Another weird thing, Peter Parker’s girlfriend, Gwen Stacy, dies, and his supposed friends are getting all pissy that Parker is still upset about it like a MONTH later. Can you believe it? Parker is still sad about the violent death of his girlfriend a WHOLE MONTH after the fact?

But the strangest thing of all, the very next month we have a werewolf story. For some reason, John Jameson, son of J. Jonah, goes to the moon, gets a moon rock made into a necklace, and he starts turning into a werewolf when there’s a full moon.

I mean, I was complaining about the science a second ago, and now that seems pretty stupid.

Spider-Man fights the werewolf, and he rips the moon rock off him. It’s sort of embedded in his neck, and I guess this puts John Jameson in critical condition for some reason. Whatever.

The important thing is, Spider-Man rips a moon rock off a guy, a rock that’s turning him into a werewolf, and what does he do with it?

I’ll give you a few options.

A) He takes it to somewhat-friend Reed Richards, who has explored space and might know something about it.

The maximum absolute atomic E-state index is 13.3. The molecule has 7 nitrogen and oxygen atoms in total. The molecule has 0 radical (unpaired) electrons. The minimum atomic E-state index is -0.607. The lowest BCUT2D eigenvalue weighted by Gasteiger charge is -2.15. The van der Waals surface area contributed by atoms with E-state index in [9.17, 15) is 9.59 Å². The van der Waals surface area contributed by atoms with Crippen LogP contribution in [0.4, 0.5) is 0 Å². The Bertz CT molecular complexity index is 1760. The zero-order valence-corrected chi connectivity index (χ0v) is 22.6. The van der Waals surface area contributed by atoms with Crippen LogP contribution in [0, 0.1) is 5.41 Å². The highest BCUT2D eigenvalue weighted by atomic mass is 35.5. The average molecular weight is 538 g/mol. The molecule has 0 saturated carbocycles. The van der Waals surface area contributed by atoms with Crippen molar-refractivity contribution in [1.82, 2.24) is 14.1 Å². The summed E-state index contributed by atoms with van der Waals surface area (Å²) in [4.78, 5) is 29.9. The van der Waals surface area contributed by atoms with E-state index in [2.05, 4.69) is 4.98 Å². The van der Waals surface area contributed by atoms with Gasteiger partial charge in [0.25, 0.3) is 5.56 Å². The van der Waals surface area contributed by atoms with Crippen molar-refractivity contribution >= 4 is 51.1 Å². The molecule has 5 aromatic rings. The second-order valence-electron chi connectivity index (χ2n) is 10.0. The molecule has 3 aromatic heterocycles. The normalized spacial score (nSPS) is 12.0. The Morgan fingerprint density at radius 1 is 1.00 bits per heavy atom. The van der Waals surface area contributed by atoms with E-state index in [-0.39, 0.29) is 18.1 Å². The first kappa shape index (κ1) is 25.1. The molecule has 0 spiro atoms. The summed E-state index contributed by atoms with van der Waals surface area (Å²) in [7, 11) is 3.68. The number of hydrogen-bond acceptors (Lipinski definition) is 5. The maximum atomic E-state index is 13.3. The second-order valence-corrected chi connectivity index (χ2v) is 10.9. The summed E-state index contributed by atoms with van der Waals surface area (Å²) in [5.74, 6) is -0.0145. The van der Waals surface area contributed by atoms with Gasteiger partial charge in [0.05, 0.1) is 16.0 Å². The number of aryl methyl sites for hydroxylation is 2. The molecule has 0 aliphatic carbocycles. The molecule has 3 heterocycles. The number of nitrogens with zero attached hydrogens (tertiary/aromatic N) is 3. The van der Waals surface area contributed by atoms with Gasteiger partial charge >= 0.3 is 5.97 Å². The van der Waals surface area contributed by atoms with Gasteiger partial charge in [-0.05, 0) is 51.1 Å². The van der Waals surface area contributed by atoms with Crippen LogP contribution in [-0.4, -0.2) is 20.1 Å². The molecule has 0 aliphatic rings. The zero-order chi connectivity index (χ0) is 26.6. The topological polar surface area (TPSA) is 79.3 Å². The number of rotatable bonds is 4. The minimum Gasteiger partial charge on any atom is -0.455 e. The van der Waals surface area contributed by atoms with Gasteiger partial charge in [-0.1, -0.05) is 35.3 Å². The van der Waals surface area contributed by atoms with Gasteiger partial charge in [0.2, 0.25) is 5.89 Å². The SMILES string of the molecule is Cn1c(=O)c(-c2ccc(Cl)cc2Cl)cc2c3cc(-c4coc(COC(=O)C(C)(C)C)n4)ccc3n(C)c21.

B) He takes it to Doctor Strange, who also knows a thing or two about werewolves and is pretty accessibly seeing as he lives in Manhattan.
C) He hucks it into the East River without a second thought.

Seriously? What the hell? You just chuck it into the river, dust your hands off and say, “And that’s the end of that chapter”?

And then you’re surprised when it comes back into play like three issues later? C’mon.

Look, Spidey. It’s a pain in the ass, but when it’s time for me to take out the garbage (literally take a bag of trash out to the dumpster) I don’t just throw it into another room, dust my hands off and walk away, assuming it’s all good now. That’s pretty lazy, sir.

But what’s REALLY interesting is that this is the story that happens RIGHT AFTER the death of Gwen Stacy, a story that’s still talked about in Spider-Man lore to this day.

Maybe they were going for something lighter and sillier after such a heavy tale. Or maybe they didn’t really know at the time that this story would have such an impact.